“And the fair Moon rejoices” at BCA
From my review of “And the fair Moon rejoices” at the Boston Center for the Arts Mills Gallery:
Nature is mysterious and mystical in "And the fair Moon rejoices," as foreign as the wilds of New England probably seemed to its first English settlers. And maybe there are witches about.Read the rest here.
This lyrical show was organized by Emily Isenberg, formerly director of LaMontagne Gallery, and Randi Hopkins, who co-ran Allston Skirt Gallery and wrote for the Phoenix before becoming a curator at the Institute of Contemporary Art. The title comes courtesy of William Blake, the result of the curators' thinking that these six artists are "contemporary visionaries" in Blake's wake.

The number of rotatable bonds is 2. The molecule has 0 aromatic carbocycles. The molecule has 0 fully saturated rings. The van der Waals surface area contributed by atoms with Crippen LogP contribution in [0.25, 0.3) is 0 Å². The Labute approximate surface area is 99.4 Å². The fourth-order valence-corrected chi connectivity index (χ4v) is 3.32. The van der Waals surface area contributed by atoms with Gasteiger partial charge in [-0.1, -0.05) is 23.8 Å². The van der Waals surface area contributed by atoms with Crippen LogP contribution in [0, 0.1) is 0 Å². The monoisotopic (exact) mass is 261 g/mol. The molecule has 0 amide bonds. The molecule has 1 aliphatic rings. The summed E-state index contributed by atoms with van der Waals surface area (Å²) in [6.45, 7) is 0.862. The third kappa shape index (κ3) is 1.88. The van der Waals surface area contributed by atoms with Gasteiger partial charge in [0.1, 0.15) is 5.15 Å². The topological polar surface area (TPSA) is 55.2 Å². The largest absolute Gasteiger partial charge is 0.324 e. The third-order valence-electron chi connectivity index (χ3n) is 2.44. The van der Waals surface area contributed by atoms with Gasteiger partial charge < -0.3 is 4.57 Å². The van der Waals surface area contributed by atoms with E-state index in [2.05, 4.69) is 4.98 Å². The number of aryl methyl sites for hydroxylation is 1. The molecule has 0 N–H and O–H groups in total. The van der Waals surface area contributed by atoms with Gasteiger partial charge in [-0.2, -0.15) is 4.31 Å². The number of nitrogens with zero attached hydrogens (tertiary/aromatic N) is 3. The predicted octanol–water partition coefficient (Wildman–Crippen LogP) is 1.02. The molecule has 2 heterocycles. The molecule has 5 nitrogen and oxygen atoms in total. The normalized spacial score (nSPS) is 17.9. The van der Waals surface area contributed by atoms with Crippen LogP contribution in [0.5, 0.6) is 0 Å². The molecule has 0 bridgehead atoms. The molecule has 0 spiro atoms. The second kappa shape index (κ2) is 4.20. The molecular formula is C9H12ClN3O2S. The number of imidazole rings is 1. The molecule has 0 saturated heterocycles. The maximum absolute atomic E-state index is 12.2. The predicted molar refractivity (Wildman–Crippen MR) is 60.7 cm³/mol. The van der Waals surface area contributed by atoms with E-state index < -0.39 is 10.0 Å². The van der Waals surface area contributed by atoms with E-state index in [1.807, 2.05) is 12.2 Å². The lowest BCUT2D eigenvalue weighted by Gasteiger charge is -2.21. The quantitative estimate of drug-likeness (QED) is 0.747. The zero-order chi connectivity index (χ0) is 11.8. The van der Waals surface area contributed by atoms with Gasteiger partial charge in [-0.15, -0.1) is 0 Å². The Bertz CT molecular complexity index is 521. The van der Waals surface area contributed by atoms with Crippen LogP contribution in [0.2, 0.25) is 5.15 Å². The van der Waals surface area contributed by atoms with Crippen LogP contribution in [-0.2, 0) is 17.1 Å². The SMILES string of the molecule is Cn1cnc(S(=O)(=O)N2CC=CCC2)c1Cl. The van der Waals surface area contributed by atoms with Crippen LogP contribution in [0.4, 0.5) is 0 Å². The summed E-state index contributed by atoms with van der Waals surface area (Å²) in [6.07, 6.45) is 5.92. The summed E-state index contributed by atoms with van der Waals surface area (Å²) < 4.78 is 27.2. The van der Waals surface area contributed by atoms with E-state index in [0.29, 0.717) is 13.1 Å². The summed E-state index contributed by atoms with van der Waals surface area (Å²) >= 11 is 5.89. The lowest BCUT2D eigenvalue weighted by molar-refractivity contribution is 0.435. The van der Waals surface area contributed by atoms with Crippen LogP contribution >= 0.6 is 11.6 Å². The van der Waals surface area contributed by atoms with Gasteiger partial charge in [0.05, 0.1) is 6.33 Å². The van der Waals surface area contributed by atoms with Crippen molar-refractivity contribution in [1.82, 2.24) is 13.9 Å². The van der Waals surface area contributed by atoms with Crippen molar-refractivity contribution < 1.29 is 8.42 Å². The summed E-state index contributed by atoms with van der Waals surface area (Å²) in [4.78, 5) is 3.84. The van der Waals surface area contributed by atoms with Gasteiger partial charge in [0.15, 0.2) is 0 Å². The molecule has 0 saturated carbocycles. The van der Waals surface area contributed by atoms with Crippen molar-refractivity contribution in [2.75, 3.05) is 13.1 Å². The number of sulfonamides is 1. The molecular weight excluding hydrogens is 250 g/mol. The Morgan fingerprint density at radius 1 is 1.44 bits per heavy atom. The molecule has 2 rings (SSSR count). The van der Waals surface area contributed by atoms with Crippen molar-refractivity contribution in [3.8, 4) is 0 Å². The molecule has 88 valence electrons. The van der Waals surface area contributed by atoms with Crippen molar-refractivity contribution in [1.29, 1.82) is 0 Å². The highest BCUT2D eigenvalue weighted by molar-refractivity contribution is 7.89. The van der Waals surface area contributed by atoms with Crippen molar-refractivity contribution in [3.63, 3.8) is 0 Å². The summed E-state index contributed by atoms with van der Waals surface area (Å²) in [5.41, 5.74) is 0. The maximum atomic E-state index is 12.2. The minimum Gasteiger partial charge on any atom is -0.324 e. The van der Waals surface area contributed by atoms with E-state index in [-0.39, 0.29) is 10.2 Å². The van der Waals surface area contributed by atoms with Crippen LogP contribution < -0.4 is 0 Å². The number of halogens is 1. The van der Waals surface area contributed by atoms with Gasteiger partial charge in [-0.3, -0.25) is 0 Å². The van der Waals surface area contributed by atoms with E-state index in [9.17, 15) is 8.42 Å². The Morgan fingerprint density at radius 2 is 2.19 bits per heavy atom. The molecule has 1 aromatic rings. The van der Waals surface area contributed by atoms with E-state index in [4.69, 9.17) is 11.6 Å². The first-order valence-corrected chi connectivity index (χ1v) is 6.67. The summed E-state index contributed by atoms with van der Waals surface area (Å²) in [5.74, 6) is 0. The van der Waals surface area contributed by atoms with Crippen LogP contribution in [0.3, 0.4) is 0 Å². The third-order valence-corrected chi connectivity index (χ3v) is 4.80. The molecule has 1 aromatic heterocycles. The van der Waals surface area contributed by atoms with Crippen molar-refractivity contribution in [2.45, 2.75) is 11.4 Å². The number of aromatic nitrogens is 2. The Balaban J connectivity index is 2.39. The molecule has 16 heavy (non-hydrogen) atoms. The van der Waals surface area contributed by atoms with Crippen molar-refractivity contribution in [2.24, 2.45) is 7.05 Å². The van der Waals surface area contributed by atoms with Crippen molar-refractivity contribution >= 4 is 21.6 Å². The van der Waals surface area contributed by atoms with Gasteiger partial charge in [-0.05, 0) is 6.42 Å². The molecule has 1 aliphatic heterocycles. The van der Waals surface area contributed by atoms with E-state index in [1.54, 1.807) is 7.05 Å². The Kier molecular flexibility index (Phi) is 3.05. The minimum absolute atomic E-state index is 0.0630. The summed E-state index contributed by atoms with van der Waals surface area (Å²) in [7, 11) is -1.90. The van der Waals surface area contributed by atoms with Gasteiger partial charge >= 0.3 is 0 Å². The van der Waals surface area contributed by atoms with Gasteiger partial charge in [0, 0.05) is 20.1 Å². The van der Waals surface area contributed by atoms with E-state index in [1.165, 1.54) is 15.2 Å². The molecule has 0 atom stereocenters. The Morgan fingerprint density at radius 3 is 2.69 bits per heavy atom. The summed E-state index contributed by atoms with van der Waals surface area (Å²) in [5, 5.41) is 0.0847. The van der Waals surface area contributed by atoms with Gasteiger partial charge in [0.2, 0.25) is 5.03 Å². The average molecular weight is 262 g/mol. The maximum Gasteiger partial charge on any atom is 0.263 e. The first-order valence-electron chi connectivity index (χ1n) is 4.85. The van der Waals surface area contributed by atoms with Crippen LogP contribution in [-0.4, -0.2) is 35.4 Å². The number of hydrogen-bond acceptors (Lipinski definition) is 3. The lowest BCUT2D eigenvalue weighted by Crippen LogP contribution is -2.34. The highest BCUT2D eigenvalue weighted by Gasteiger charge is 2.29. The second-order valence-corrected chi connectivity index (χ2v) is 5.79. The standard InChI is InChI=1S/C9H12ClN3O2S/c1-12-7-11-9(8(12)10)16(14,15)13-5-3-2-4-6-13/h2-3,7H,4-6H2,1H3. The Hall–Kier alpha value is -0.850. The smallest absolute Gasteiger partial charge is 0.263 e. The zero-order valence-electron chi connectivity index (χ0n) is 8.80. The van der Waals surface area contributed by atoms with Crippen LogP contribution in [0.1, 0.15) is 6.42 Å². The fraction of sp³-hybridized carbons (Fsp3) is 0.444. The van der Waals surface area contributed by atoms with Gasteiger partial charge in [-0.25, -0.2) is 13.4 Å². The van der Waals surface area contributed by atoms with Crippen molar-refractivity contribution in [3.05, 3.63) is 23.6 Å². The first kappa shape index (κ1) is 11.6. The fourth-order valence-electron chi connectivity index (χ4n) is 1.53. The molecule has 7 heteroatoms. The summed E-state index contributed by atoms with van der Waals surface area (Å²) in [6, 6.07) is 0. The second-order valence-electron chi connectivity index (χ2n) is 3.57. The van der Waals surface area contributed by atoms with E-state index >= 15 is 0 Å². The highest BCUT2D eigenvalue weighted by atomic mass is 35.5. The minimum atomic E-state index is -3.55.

In New Yorker Justine Kurland's staged photos, folks frolic nude outdoors, as if in some flower-child community-theater follies. Hunters shows three naked ladies with flower-garland crowns walking in tall grass like muses or fates or witches. The mythological symbolism and playacting may be New Age cheese, but the odd doings intrigue.
Arlington artist Tory Fair's Walking is a rough-cast-rubber sculpture of an upside-down woman (cast from the artist's own body) with a chandelier-like structure of flowers sprouting from her torso to hold her off the floor. The effect is reminiscent of Kiki Smith — a beautiful, magical transformation, with a creepy aftertaste. The sculpture's glossy yellow surface is like a slimy cocoon; the flowers are an infestation.
“And the fair Moon rejoices,” Boston Center for the Arts Mills Gallery, 539 Tremont St., Boston, June 26 to Aug. 16, 2009.
Pictured from top to bottom: Justine Kurland, "Hunters," 2004, and Tory Fair ”Walking," 2008.